As the curtains closed Sunday on the events of the Berlin meetings on the Libyan crisis, German Foreign Minister Heiko Maas hailed the conference’s success in achieving its designated aims. Italian Foreign Minister Luigi Di Maio called it a starting point towards a lasting ceasefire and an end to the weapons influx that had begun when Haftar launched his campaign against Tripoli nine months ago. Both Rome and Berlin oppose foreign military meddling in Libya and have made it clear that this includes Turkish military meddling above all. They will therefore expect Turkey to halt sending both Turkish troops and Turkish-backed jihadist militias from Syria into Libya to support the GNA and its militia allies. As Russian Foreign Minister Sergei Lavrov pointed out, the Berlin resolutions to this effect will be forwarded to the UN Security Council that will adopt them and probably also call for the withdrawal of foreign forces (meaning Turkish troops and “advisors”) from Libya.
Although Erdogan could probably have predicted this, it did not prevent him from urging Europe, ahead of the Berlin conference, to support his country’s actions in Libya. He also said that Turkey would stay in Libya until the “legitimate government” (meaning the GNA) is safe. Neither of these remarks elicited a significant response from Europe. As for his dismissal of Haftar as “someone who can’t be trusted”, Germany quickly refuted that with the announcement, on the German Foreign Ministry Twitter account, that Haftar had renewed his commitment to the ceasefire between the LNA and the GNA forces after a meeting with Maas in Benghazi.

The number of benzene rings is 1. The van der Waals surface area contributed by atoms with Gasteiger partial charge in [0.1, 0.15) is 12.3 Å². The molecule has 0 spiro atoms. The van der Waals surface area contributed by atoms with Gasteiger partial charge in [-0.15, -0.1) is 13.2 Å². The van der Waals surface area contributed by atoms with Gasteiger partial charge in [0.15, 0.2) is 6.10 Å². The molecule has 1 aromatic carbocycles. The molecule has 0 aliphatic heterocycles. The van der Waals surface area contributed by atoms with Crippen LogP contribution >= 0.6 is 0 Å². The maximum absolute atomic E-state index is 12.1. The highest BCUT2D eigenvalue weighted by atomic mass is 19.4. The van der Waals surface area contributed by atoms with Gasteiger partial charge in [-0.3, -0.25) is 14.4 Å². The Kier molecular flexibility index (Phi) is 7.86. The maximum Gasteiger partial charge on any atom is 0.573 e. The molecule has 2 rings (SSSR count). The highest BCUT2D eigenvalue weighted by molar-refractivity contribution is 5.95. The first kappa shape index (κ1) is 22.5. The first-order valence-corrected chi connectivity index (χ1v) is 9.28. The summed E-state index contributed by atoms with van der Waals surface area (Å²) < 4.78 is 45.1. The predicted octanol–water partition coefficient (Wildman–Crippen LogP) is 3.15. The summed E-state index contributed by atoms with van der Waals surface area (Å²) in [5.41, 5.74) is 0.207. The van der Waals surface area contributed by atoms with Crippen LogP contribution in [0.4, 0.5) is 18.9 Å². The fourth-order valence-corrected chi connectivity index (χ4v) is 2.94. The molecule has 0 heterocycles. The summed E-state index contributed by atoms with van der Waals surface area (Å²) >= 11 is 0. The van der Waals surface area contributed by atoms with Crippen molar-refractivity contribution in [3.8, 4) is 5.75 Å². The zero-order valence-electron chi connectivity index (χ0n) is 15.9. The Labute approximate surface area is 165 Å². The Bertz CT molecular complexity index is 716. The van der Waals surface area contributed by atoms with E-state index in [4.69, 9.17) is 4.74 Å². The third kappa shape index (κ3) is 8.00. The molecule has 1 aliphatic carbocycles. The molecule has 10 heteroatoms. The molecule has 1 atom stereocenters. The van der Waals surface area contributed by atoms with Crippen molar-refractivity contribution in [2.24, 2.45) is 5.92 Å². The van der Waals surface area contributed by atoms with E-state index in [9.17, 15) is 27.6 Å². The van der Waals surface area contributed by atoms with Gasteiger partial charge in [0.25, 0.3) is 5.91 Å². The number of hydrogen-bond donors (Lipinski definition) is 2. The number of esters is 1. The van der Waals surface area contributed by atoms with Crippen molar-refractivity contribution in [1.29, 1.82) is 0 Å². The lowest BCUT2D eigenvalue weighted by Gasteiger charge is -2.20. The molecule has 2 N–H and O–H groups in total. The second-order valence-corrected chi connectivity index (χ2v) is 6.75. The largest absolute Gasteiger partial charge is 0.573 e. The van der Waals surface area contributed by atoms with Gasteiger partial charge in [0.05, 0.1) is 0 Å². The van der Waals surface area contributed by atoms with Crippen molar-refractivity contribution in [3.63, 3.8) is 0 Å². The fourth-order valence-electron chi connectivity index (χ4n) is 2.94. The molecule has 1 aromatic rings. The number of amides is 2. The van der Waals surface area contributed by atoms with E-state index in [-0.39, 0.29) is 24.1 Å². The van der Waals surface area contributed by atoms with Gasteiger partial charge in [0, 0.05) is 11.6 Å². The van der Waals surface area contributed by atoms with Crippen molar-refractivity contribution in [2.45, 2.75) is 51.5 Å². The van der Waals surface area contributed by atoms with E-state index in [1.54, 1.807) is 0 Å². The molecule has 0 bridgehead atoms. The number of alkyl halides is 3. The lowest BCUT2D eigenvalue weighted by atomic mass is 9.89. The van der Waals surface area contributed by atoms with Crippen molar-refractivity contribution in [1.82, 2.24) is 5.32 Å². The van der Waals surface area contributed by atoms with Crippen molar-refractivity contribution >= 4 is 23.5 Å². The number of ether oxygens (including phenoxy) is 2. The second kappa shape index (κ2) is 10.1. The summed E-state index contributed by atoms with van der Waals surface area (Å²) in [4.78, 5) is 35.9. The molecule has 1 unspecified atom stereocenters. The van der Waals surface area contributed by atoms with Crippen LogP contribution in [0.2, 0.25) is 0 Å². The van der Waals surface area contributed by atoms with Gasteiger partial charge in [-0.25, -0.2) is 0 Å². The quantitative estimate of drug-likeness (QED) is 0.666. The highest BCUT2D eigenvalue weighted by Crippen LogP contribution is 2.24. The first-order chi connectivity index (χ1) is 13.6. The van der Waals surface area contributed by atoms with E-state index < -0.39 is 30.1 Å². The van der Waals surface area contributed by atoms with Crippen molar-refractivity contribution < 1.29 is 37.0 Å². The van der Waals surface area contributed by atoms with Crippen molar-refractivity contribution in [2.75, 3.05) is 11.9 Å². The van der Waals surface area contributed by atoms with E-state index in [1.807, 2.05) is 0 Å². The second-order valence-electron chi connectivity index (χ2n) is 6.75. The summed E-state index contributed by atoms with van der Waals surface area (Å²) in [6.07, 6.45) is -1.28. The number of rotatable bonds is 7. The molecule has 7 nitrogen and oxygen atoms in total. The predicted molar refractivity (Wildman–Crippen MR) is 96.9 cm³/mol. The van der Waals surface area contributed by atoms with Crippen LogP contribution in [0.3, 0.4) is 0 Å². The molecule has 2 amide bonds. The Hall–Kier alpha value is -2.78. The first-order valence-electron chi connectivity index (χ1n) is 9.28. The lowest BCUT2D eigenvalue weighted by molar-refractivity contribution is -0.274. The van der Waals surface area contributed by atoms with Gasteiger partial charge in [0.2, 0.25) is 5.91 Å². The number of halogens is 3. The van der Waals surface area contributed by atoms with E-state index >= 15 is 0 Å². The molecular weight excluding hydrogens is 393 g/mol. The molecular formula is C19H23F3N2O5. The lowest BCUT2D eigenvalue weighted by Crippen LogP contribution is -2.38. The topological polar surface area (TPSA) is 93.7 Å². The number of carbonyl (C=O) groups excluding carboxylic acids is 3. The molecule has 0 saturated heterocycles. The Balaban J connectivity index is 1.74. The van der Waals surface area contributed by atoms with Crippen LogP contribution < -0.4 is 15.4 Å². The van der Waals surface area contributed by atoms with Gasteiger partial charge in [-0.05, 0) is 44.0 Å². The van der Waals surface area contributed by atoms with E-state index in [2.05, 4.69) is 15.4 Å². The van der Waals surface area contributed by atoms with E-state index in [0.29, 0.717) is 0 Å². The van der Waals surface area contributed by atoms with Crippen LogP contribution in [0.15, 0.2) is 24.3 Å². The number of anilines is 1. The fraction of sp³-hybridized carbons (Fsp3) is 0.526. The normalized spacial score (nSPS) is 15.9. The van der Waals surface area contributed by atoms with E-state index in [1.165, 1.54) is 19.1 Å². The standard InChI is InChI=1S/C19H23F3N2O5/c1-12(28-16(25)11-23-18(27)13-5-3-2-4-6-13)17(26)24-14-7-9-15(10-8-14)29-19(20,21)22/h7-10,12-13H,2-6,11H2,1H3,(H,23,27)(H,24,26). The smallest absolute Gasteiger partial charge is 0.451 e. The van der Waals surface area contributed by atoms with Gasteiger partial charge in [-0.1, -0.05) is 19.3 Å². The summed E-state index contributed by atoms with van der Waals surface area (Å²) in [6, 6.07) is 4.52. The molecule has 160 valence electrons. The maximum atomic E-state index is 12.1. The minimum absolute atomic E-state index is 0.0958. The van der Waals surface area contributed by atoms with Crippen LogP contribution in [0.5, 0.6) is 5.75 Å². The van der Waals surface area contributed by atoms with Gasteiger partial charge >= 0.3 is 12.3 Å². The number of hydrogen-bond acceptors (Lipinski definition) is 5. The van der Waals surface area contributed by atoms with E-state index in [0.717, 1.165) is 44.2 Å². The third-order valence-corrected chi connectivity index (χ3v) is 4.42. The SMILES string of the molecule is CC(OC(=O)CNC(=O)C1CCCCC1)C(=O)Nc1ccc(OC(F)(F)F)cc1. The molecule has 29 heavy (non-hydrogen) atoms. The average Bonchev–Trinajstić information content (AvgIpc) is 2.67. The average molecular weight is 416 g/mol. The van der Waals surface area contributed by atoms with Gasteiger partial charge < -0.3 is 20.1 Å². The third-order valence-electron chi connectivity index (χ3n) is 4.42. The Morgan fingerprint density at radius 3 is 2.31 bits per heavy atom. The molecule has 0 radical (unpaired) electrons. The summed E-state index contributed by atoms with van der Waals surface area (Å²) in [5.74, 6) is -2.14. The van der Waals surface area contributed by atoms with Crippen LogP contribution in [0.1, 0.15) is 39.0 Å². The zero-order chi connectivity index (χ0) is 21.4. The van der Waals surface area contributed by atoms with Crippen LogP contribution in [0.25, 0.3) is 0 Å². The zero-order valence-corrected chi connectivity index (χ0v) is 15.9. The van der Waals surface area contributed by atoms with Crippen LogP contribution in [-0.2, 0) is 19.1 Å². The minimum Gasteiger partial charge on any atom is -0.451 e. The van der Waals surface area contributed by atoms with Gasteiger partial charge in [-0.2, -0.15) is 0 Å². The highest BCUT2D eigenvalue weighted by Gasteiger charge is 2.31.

Provocative remarks by Erdogan’s Foreign Minister Mevlut Cavusoglu, also fell on deaf ears, as was the case with his charges that France, Egypt and the UAE were trying to sabotage peace efforts.
Ahead of the talks, Erdogan tried to enlist Algeria and Tunisia into the service of his irredentist dreams. He failed in this endeavour as well, while Morocco made it clear that it was onto Erdogan’s “evil” intentions. As an Ahval editorial wrote on 19 January, “If (GNA head Fayez) Al-Sarraj is able to exercise any power today in his country, it is thanks to the Skhirat political agreement which he violates every day at the command of Erdogan who has never forgiven Rabat for condemning Turkish intervention in Libya and thereby threatening his African project. Ankara sees Tripoli as the main gateway for its penetration into Africa, which is why it is determined to come to the rescue of the Islamist militias in the Libyan capital and to prevent the LNA from taking control of Tripoli.”
In view of developments in Berlin, where Erdogan was isolated among European leaders and probably only had Al-Sarraj for company in the Ritz Carlton, that ambition may be rapidly slipping out of the Turkish strongman’s reach. Even in Libya, the situation took a nasty turn for him when tribal elders in eastern and southern Libya called for the closure of Libyan ports in protest against the GNA’s use of oil revenues to bring in “mercenaries” and “Turkish colonisers”.
Meanwhile, back in Ankara, Erdogan must be girding himself for the impending visit of German Chancellor Merkel on Friday, 24 January. A number of thorny subjects will be on the table, not least Turkey’s military presence in western Libya. Perhaps she will tell Erdogan that the time has come to translate the substance of the Berlin conference into action in the form of an “honourable” Turkish exit from Libya.
*A version of this article appears in print in the 23 January, 2020 edition of Al-Ahram Weekly.